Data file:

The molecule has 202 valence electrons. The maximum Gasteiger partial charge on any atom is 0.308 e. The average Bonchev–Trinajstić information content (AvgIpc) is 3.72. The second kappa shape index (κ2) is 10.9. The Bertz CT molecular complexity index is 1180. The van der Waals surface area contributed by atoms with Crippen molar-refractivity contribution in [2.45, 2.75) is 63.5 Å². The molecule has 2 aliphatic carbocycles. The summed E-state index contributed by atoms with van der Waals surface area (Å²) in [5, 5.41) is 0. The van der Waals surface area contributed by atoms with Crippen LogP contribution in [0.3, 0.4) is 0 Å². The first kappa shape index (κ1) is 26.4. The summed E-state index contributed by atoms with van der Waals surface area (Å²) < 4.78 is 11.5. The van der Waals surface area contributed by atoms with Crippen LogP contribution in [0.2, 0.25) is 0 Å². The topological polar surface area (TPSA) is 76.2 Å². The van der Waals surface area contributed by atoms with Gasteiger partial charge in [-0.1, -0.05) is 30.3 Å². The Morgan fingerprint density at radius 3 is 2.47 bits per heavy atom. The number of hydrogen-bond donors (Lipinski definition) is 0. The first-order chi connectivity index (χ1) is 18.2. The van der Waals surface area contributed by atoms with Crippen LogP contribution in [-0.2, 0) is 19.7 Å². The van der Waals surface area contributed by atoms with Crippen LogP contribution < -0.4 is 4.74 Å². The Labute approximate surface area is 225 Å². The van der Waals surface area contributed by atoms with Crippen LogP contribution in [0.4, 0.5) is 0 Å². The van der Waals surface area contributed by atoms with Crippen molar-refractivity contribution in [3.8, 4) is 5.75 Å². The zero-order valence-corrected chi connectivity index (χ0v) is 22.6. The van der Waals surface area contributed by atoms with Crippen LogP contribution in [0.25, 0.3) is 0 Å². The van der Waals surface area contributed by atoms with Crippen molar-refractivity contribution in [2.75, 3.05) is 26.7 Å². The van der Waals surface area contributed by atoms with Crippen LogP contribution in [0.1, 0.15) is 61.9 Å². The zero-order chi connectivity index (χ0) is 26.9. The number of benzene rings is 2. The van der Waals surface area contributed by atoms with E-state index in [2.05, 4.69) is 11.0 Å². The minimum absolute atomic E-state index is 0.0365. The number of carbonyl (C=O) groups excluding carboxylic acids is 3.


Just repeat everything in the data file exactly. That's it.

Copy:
The molecule has 202 valence electrons. The maximum Gasteiger partial charge on any atom is 0.308 e. The average Bonchev–Trinajstić information content (AvgIpc) is 3.72. The second kappa shape index (κ2) is 10.9. The Bertz CT molecular complexity index is 1180. The van der Waals surface area contributed by atoms with Crippen molar-refractivity contribution in [2.45, 2.75) is 63.5 Å². The molecule has 2 aliphatic carbocycles. The summed E-state index contributed by atoms with van der Waals surface area (Å²) in [5, 5.41) is 0. The van der Waals surface area contributed by atoms with Crippen LogP contribution in [0.3, 0.4) is 0 Å². The first kappa shape index (κ1) is 26.4. The summed E-state index contributed by atoms with van der Waals surface area (Å²) < 4.78 is 11.5. The van der Waals surface area contributed by atoms with Crippen LogP contribution in [0.2, 0.25) is 0 Å². The topological polar surface area (TPSA) is 76.2 Å². The van der Waals surface area contributed by atoms with Gasteiger partial charge in [-0.1, -0.05) is 30.3 Å². The Morgan fingerprint density at radius 3 is 2.47 bits per heavy atom. The number of hydrogen-bond donors (Lipinski definition) is 0. The first-order chi connectivity index (χ1) is 18.2. The van der Waals surface area contributed by atoms with Crippen LogP contribution in [-0.2, 0) is 19.7 Å². The van der Waals surface area contributed by atoms with Crippen LogP contribution < -0.4 is 4.74 Å². The Labute approximate surface area is 225 Å². The van der Waals surface area contributed by atoms with Crippen LogP contribution in [0.4, 0.5) is 0 Å². The van der Waals surface area contributed by atoms with Crippen molar-refractivity contribution in [3.8, 4) is 5.75 Å². The zero-order valence-corrected chi connectivity index (χ0v) is 22.6. The van der Waals surface area contributed by atoms with Crippen LogP contribution in [0.25, 0.3) is 0 Å². The van der Waals surface area contributed by atoms with Crippen molar-refractivity contribution in [2.75, 3.05) is 26.7 Å². The van der Waals surface area contributed by atoms with Crippen LogP contribution in [0.1, 0.15) is 61.9 Å². The zero-order chi connectivity index (χ0) is 26.9. The number of benzene rings is 2. The van der Waals surface area contributed by atoms with E-state index in [2.05, 4.69) is 11.0 Å². The minimum absolute atomic E-state index is 0.0365. The number of carbonyl (C=O) groups excluding carboxylic acids is 3.